These are the rapid tests we’ve discussed before.
They will only really turn positive when you’re truly positive and infectious.
Another way to put it is that, when it comes to public-health testing, the PCR test is full of false positives. To be clear, they are real positives, biologically, meaning the primers are actually binding the correct viral RNA, there is actually SARS-CoV-2 there, but does it always necessarily mean you have to isolate? If you are no longer infectious and the PCR test is telling you you are positive and that is interpreted as needing to isolate, then I would call that a false positive from a public-health perspective.
What proportion of positive tests are we talking about?
Around 60 to 70 percent of the time that you’re PCR positive you are post-infectious. What that means is that the vast majority of people that we detected and isolated, we isolated in error — or rather, people isolated when they probably didn’t have to. They were already done with being infectious by the time they got a swab put into their nose. That’s not to say isolation never would’ve helped, just that the period when it would have been effective might’ve been 1 or 2 or even as many as 5 weeks earlier, when they were actually contagious.
For certain things, of course, PCR is the right clinical tool. Just like a forensics detective wants to use a particular tool to pick up shreds of hair or DNA at the crime scene — a PCR is good for that kind of approach, where you want to make sure you find the tiniest bit of virus to help reconstruct, in this case, why someone was feeling unwell. But you don’t need a PCR machine to actually see the equivalent of when a crime is currently being committed. You just need your eyes. That’s what antigen tests do, they tell you whether the infection is serious enough to merit isolation. If we had adopted that strategy, the whole notion of a ten-day isolation period or 14-day quarantine could have disappeared. We could have said, look, if you’re positive on PCR, then for the next week, use an antigen test or a rapid test daily at home, and once you hit two consecutive days of negativity, you can leave isolation. That would have led to so much greater compliance.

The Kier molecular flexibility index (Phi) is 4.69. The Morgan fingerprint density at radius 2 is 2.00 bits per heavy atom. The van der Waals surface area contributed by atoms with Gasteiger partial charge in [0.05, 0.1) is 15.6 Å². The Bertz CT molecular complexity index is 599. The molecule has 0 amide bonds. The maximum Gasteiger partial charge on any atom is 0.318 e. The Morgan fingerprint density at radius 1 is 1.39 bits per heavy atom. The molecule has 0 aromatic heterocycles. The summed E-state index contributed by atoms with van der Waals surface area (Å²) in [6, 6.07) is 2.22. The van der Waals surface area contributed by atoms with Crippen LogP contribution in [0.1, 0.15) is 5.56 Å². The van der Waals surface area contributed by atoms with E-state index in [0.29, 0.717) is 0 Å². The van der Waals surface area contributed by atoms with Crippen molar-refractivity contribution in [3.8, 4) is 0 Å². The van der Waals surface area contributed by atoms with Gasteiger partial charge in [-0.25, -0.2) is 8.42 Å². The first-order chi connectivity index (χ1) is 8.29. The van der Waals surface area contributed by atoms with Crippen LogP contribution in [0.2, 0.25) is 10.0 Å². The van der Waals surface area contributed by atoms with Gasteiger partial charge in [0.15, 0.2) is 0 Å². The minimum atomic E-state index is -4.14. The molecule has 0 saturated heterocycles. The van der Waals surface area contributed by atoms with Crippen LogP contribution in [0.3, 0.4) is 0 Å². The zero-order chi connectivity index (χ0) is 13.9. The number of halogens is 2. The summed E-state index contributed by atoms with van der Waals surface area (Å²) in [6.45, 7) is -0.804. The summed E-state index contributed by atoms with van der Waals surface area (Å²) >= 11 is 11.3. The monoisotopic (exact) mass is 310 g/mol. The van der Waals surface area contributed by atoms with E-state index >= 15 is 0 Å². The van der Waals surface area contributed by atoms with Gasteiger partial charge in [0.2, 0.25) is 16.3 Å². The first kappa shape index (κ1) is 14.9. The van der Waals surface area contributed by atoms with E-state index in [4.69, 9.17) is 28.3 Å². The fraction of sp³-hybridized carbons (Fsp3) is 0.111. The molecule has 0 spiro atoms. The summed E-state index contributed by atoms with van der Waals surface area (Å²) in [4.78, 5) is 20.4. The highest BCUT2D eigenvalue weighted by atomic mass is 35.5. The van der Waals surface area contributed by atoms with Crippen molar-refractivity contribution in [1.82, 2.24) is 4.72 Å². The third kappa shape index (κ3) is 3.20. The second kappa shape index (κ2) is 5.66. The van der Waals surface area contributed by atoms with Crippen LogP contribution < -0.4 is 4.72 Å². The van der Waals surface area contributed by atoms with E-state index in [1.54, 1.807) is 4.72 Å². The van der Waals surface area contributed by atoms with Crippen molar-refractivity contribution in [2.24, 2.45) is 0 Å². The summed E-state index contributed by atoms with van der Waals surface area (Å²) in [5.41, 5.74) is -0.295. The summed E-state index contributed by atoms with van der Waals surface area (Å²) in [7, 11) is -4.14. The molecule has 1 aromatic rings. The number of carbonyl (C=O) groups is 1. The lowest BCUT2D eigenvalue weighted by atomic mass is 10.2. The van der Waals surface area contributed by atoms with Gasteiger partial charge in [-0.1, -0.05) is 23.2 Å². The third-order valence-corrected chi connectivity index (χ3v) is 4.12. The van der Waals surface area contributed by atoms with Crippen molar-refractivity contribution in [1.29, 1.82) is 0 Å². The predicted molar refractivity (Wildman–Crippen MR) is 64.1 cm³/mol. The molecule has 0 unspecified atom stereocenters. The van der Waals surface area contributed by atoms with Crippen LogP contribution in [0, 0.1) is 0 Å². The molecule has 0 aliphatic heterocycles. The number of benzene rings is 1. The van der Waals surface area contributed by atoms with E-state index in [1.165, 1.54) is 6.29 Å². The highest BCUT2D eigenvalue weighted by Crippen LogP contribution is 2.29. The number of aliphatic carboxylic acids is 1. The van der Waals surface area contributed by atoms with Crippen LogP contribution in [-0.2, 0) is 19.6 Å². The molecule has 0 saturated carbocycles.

The same thing with quarantines. We could have actually done away with onerous and inefficient quarantine altogether. If we said, “Look, use a rapid test daily, and as long as you’re negative, go back out … All it takes is 30 seconds of effort in the morning each day. If you want to be really safe, do it twice a day, one in the morning and one after lunch.” That’s a whole lot better than staying in your house for 14 days. We could have put those pieces in place, but we had a medical establishment and a rigid public-health apparatus and a couple of regulatory agencies that were pretty much completely unwilling to look at the biology and the science and only willing to look at … Well, frankly, they weren’t looking at anything. They were just looking at dogma.
But the vaccines are now going to make this glaringly obvious because people are going to be testing positive, and the CDC is going to want to be able to say, you know, you’re still protected.
But you are protected, right, at least from real illness?
Yes. This is an infection, but it’s not not likely to lead to transmission or real sickness — it’s a low level infection. And I bet what we’ll see from the CDC is a little damage control.
What would that mean?
Trying to push for CT values to be reported, and not just positivity or negativity of a test. Or, to be able to deal with this, they may just take a blunt hammer to it and go so far as to just say “if you’ve been vaccinated you don’t need to test” which I think would be a major mistake. Better to use the right test with the right interpretation for the job then to just remove it altogether.
In other words treating infection as much more of a spectrum, when throughout the pandemic we’ve treated it much more as a binary matter.
Right. The way we’ve been using PCR thus far is the equivalent of saying that you either are completely immune to a disease, or you’re completely vulnerable. But we all know that you can get a little bit sick or you can get a lot sick, and that those are two really different things.
That had its own cost throughout the pandemic, of course, but it’s also meant we’ve sort of poorly educated the public about how to navigate the post-pandemic, as this episode with the Yankees shows.